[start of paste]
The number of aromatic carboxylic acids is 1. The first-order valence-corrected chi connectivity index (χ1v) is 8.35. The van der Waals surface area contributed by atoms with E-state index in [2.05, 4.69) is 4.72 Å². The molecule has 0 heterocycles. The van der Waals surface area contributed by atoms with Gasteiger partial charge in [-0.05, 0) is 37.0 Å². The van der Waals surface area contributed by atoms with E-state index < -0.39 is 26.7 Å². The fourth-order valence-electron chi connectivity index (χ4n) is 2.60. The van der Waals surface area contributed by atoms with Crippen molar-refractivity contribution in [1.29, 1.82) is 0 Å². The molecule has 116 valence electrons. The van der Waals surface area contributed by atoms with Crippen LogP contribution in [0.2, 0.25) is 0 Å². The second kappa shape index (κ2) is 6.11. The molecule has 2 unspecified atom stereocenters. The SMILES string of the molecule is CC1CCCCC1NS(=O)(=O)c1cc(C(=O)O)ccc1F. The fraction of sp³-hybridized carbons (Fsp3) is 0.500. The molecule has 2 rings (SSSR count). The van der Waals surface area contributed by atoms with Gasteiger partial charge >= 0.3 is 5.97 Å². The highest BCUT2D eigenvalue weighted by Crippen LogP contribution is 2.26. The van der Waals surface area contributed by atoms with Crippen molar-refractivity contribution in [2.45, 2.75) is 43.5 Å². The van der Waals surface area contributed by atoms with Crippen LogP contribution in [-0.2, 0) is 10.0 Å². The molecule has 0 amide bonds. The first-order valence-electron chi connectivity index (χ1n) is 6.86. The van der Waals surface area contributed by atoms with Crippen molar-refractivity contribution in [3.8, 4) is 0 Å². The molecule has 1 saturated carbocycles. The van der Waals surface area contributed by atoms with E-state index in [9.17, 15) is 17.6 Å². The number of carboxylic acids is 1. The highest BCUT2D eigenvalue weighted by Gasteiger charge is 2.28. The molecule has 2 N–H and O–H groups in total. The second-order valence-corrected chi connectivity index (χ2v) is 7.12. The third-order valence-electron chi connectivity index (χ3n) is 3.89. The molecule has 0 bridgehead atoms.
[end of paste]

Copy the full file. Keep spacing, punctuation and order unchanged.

The number of aromatic carboxylic acids is 1. The first-order valence-corrected chi connectivity index (χ1v) is 8.35. The van der Waals surface area contributed by atoms with E-state index in [2.05, 4.69) is 4.72 Å². The molecule has 0 heterocycles. The van der Waals surface area contributed by atoms with Gasteiger partial charge in [-0.05, 0) is 37.0 Å². The van der Waals surface area contributed by atoms with E-state index < -0.39 is 26.7 Å². The fourth-order valence-electron chi connectivity index (χ4n) is 2.60. The van der Waals surface area contributed by atoms with Crippen molar-refractivity contribution in [1.29, 1.82) is 0 Å². The molecule has 116 valence electrons. The van der Waals surface area contributed by atoms with Crippen LogP contribution in [0.2, 0.25) is 0 Å². The second kappa shape index (κ2) is 6.11. The molecule has 2 unspecified atom stereocenters. The SMILES string of the molecule is CC1CCCCC1NS(=O)(=O)c1cc(C(=O)O)ccc1F. The fraction of sp³-hybridized carbons (Fsp3) is 0.500. The molecule has 2 rings (SSSR count). The van der Waals surface area contributed by atoms with Gasteiger partial charge >= 0.3 is 5.97 Å². The highest BCUT2D eigenvalue weighted by Crippen LogP contribution is 2.26. The van der Waals surface area contributed by atoms with Crippen molar-refractivity contribution in [2.45, 2.75) is 43.5 Å². The van der Waals surface area contributed by atoms with Crippen LogP contribution in [-0.2, 0) is 10.0 Å². The molecule has 0 amide bonds. The first-order valence-electron chi connectivity index (χ1n) is 6.86. The van der Waals surface area contributed by atoms with Crippen molar-refractivity contribution in [3.8, 4) is 0 Å². The molecule has 1 saturated carbocycles. The van der Waals surface area contributed by atoms with E-state index in [9.17, 15) is 17.6 Å². The number of carboxylic acids is 1. The highest BCUT2D eigenvalue weighted by Gasteiger charge is 2.28. The molecule has 2 N–H and O–H groups in total. The second-order valence-corrected chi connectivity index (χ2v) is 7.12. The third-order valence-electron chi connectivity index (χ3n) is 3.89. The molecule has 0 bridgehead atoms.